Taking “Perfect” Photos

One of the questions I get asked all the time is,

“How do you get such perfect photos all the time?”

I always have to laugh because

I do not get perfect photos all the time!

I get lots and lots and lots of bad photos. If I import 200 photos in Lightroom, I will probably delete 150 of them. That’s150 not perfect photos and 50 still-not-perfect photos.


Don’t you just love this “perfect” photo? My daughter with her hands on her face (which she did in every single photo) and my son trying to get to the birthday balloons. Yep, perfect.

This mistake is in thinking that when I post photos, it was like I magically stepped out, clicked the shutter once, and then posted the photo. However, that is far from reality!

Getting “perfect” photos requires more than a shutter click and an upload.

Before I give you a few tips on getting perfect photos, I need to be clear on one thing: perfection is not my goal. Even if it was, my “perfect” and your “perfect” might mean two different things. For one photographer, “perfect” might mean perfect exposure. For another, it might be perfect focus. For another, perfect color. For another, perfect connection with the subject. The term “perfect” is arbitrary.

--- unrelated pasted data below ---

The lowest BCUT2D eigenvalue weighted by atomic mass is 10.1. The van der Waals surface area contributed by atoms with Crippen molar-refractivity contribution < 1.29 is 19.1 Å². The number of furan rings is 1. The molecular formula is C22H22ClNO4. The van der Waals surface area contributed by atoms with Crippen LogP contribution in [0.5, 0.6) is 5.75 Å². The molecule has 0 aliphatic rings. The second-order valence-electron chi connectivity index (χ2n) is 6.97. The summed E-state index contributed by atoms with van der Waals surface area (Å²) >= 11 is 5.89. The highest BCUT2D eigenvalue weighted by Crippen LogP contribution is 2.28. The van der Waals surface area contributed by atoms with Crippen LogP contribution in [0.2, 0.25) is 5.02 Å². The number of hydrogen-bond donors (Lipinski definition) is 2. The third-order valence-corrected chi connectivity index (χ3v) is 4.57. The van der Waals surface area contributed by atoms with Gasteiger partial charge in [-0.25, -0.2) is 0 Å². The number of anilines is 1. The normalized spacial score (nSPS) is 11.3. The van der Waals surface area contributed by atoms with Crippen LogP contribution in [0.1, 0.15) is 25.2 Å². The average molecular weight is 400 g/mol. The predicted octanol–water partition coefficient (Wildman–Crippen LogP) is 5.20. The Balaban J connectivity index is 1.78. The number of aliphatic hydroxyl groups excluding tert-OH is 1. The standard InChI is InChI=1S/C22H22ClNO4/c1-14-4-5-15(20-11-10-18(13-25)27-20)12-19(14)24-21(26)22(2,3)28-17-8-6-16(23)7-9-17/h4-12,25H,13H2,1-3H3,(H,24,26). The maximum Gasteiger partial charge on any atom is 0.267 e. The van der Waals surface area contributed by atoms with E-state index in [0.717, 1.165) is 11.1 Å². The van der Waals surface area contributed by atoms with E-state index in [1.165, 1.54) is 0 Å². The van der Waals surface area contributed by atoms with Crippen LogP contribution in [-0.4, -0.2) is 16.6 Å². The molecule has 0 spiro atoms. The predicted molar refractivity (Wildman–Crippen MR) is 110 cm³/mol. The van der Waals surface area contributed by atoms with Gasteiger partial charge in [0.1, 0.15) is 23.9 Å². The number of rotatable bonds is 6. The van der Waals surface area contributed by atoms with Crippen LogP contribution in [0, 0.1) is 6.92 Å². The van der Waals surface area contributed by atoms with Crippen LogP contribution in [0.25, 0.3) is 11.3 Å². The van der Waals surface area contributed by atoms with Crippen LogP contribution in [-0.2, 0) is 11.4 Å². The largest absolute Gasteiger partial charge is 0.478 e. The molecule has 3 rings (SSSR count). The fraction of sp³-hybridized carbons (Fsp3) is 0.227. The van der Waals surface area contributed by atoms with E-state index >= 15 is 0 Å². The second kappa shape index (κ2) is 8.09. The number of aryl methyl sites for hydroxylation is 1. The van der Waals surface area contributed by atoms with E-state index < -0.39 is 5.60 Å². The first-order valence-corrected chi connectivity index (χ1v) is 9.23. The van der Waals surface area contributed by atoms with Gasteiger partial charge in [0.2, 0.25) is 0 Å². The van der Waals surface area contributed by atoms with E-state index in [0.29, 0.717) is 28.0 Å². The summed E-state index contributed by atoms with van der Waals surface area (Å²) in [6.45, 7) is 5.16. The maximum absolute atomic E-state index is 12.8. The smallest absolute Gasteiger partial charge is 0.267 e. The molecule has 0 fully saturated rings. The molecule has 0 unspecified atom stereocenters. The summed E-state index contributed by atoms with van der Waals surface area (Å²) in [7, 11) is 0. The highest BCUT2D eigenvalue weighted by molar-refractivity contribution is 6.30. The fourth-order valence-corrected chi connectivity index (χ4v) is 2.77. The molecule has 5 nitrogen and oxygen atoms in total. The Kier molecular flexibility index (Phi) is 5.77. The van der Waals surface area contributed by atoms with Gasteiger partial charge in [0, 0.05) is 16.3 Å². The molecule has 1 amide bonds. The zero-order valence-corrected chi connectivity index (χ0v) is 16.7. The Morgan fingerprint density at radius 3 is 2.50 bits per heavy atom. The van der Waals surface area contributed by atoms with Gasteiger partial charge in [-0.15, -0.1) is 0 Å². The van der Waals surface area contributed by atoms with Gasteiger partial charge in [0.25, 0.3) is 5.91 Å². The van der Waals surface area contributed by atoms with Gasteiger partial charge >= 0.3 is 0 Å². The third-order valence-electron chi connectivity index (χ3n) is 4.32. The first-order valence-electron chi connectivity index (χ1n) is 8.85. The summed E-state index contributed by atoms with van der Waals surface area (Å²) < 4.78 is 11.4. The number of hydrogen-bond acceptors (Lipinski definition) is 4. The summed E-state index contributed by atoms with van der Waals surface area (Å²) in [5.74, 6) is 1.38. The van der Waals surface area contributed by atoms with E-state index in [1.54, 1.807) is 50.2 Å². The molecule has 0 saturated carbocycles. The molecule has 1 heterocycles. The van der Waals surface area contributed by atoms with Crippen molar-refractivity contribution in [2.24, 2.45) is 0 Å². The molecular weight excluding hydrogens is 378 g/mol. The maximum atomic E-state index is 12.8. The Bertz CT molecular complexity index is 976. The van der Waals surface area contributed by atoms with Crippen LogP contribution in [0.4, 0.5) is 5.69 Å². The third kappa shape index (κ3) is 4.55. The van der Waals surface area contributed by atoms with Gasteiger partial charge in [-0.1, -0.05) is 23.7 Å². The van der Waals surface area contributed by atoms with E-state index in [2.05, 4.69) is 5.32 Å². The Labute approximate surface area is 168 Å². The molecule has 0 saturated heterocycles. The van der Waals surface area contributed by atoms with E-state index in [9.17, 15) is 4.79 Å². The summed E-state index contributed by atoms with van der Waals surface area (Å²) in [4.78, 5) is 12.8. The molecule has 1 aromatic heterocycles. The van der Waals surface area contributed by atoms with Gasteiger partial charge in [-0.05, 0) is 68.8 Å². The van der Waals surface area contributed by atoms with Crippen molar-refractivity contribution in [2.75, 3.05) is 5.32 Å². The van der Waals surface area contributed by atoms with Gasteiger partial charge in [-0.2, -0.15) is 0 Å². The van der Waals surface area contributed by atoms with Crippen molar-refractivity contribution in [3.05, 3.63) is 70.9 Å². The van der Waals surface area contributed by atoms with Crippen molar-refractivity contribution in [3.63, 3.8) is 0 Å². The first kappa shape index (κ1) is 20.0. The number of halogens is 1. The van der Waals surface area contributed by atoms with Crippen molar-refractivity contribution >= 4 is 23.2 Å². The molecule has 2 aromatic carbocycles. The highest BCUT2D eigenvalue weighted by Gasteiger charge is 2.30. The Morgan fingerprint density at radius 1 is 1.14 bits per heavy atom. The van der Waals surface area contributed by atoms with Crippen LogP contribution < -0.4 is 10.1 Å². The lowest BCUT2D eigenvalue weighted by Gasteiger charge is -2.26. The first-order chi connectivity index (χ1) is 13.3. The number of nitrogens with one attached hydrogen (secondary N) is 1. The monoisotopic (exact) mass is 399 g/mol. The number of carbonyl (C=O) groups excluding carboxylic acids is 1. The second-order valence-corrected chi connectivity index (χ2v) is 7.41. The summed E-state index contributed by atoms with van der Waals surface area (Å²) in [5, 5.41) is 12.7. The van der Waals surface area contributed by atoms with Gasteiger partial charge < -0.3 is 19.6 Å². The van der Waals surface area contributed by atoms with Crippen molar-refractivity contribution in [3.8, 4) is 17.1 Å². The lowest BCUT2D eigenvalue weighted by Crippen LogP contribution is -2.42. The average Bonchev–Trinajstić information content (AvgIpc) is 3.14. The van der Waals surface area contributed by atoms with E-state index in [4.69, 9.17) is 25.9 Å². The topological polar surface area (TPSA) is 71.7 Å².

Now with that out of the way, here are a few ways that I get “perfect” photos:

1. I know my definition of perfect. Although I shoot (no pun intended) for great focus and exposure, connection to my subject and capturing the real moment is far more important to me. If a photo is perfectly focused but failed to capture who my children really are, I don’t care about it. I would much rather have a soft-focus that oozes personality than tack-sharp eyes and an expression I have never seen before.

2. I take lots of photos. And by lots, I mean lots. For special occasions especially, I would never settle for just taking a few photos. One of the advantages of digital photography is that we can take hundreds of photos in search of one or two great ones. It costs us nothing but our time. I will often take hundreds of photos, keep two or three, and toss the rest.


3. I’ve learned basic photography and editing skills. It always helps to get a photo correct in camera (exposure, etc.) I have learned a lot about how my camera and lenses work and from practice, I have learned to make them work for me. I am also very comfortable in my editing style and approach which helps me make a photo look like the feelings in my heart.

4. I am patient. When you are trying to get a great photo, it is easy to try too hard and end up making everyone miserable in the process. Instead of yelling and telling people, “Look here!” and “Do this!” I wait for the moment to happen. The patience pays off.